Do I need an OLED TV or a QLED TV?
QLED TV and OLED TV are two terms thrown around a lot, but what do they mean? Put simply, they’re the name of two different screen technologies that are a step up from the LED display on your current HDTV or 4K TV. Both deliver superior brightness, more accurate color reproduction, and deeper black levels (thus greater detail), but which do you need if a regular LED 4K TV — which will go down a treat for most of us — just won’t cut it for you?
In a nutshell, QLED is the better all-rounder excelling in natural light — so if you’re looking for something to watch a movie, a show, or even play a game in broad daylight with the drapes open, opt for one of Samsung’s QLEDs. For everyone else, we’d suggest an LG or Sony OLED (although, it’s the latter that delivers the best home viewing experience). They have a better viewing angle, can reach a more obsidian-like black level, and consume less power.
What is HDR, and do I need it?
Short for High-Dynamic Range, HDR delivers a higher level of contrast between light and dark, while utilizing a wider selection of colors, to create a much more realistic image. This may not sound like the be all and end all, but it is — representing a significant step up from standard 4K Ultra HD. So if you’re buying a new television in 2020, you’re going to definitely want to make sure it has HDR on board in the form of Dolby Vision, HLG or HDR10.
Do I need a 4K TV or an 8K TV?
For those looking to take their home entertainment setup to the next level, Samsung’s 8K TVs are an attractive proposition. Keep in mind, though, that 8K Ultra HD content is few and far between, so you’ll be betting on networks adopting the standard in the future — and with 4K Ultra HD having only just ventured into the mainstream, there is a lot of work to be done before 8K Ultra HD replaces it, so purchasing an 8K TV right now is outright risky.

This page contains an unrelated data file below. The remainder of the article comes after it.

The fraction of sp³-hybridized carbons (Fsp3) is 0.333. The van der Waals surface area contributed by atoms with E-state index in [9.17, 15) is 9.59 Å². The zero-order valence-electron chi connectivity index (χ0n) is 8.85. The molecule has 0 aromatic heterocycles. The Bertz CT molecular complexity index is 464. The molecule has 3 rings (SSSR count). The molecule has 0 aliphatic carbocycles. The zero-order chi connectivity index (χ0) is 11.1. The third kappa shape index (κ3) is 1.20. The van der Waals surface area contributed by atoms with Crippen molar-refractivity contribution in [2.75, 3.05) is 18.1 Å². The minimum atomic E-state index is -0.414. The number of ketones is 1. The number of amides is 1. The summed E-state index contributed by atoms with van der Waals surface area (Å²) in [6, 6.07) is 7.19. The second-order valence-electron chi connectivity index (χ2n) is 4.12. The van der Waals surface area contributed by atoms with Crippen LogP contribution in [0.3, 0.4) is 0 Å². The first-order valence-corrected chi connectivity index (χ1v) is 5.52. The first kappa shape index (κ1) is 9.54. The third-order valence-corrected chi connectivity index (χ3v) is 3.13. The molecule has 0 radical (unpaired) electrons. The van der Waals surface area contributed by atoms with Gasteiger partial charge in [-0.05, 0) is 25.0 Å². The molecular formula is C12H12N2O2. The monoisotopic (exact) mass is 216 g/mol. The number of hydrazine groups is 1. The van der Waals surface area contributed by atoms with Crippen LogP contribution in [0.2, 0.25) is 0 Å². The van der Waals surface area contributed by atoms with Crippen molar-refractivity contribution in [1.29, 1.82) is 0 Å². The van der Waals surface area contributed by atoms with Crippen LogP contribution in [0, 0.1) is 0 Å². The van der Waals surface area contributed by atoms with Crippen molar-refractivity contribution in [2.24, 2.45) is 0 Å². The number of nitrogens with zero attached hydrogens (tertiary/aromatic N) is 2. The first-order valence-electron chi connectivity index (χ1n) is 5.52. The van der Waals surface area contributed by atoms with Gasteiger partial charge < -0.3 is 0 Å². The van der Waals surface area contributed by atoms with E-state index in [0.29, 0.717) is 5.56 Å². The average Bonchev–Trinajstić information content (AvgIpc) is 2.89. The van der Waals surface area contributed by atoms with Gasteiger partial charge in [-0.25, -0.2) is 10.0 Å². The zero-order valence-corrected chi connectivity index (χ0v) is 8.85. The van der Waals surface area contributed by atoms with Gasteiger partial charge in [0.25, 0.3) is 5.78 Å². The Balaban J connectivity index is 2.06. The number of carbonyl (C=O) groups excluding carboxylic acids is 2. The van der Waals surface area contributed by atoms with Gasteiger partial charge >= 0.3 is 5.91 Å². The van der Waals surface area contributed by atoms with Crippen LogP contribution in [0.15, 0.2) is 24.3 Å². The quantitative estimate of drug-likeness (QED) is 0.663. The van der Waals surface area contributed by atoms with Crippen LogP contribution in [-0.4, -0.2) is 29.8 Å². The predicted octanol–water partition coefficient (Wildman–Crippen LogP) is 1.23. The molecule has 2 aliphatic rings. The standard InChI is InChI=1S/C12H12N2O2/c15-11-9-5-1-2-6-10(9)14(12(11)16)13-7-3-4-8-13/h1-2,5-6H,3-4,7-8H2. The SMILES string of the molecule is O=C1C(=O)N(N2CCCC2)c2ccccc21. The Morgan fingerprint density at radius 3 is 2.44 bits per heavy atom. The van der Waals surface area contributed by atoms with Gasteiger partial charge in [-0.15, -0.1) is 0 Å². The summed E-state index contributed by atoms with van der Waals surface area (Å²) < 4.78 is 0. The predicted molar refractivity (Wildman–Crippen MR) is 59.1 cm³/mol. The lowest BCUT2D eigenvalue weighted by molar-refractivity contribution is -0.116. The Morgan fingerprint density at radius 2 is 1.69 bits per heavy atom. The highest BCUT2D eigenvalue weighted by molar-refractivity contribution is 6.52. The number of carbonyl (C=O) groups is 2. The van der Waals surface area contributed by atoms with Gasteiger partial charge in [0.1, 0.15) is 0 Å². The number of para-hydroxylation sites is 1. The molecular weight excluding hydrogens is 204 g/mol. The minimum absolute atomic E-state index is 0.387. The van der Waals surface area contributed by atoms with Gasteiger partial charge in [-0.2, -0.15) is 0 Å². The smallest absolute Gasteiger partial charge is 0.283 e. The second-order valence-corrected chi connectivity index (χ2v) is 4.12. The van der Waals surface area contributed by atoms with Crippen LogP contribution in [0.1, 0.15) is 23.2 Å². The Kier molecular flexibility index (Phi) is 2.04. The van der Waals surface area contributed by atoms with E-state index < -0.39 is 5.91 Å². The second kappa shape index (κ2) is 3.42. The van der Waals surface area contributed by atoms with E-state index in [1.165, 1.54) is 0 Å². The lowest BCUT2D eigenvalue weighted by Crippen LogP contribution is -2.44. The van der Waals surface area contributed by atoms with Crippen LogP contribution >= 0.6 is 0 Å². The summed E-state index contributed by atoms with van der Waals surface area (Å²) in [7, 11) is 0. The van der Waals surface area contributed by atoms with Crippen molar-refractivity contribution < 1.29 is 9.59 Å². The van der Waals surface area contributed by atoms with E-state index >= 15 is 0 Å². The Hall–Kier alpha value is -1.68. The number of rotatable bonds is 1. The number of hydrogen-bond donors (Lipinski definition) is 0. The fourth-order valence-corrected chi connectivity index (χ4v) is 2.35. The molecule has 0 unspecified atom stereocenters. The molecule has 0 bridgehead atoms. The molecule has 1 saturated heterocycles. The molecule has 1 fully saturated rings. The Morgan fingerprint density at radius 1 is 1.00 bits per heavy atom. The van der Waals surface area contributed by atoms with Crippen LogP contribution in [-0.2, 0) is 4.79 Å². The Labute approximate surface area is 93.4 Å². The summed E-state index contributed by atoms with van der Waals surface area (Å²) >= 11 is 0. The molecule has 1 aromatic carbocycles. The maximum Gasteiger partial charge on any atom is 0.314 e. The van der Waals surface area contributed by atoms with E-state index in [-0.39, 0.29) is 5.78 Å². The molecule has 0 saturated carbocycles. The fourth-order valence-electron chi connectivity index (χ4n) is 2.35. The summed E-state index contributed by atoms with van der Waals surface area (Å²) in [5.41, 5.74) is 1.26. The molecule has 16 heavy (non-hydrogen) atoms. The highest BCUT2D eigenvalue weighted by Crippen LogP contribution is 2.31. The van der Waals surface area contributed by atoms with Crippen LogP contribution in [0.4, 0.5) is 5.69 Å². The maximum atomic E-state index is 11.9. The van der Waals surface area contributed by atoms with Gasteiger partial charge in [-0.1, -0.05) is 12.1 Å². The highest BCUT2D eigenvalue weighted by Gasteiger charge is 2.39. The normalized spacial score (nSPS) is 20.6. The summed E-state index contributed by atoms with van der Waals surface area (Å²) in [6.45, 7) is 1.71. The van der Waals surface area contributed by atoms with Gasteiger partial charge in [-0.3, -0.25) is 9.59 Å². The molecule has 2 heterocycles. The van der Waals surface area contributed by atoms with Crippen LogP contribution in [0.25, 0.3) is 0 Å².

Instead, we recommend taking your entire budget and pouring it into the best OLED or QLED you can find, depending on your preference. If you’re after the former, the Sony Master Series A9G is our top pick. For the latter, it’s the Samsung Q90R that wins. Opting for an OLED or QLED will serve you better in the long run. You won’t run the risk of owning an 8K TV that may become obsolete sooner rather than later. Or, at least, before 8K Ultra HD becomes the new broadcasting standard, whenever that may be.
A word on financing
Have you fallen in love with a 4K TV that’s a tad out of budget? You might be in luck — most of the televisions here are available with 12-month financing. Keep in mind that some retailers like Walmart offer financing options for free. Others (we’re looking at you, Best Buy) tack on a small amount of interest for the convenience of splitting the cost. You should weigh your options before committing to a long-term payment plan. It’s also worth noting that not all models are eligible for financing.
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This srticle was first published on Digital Trends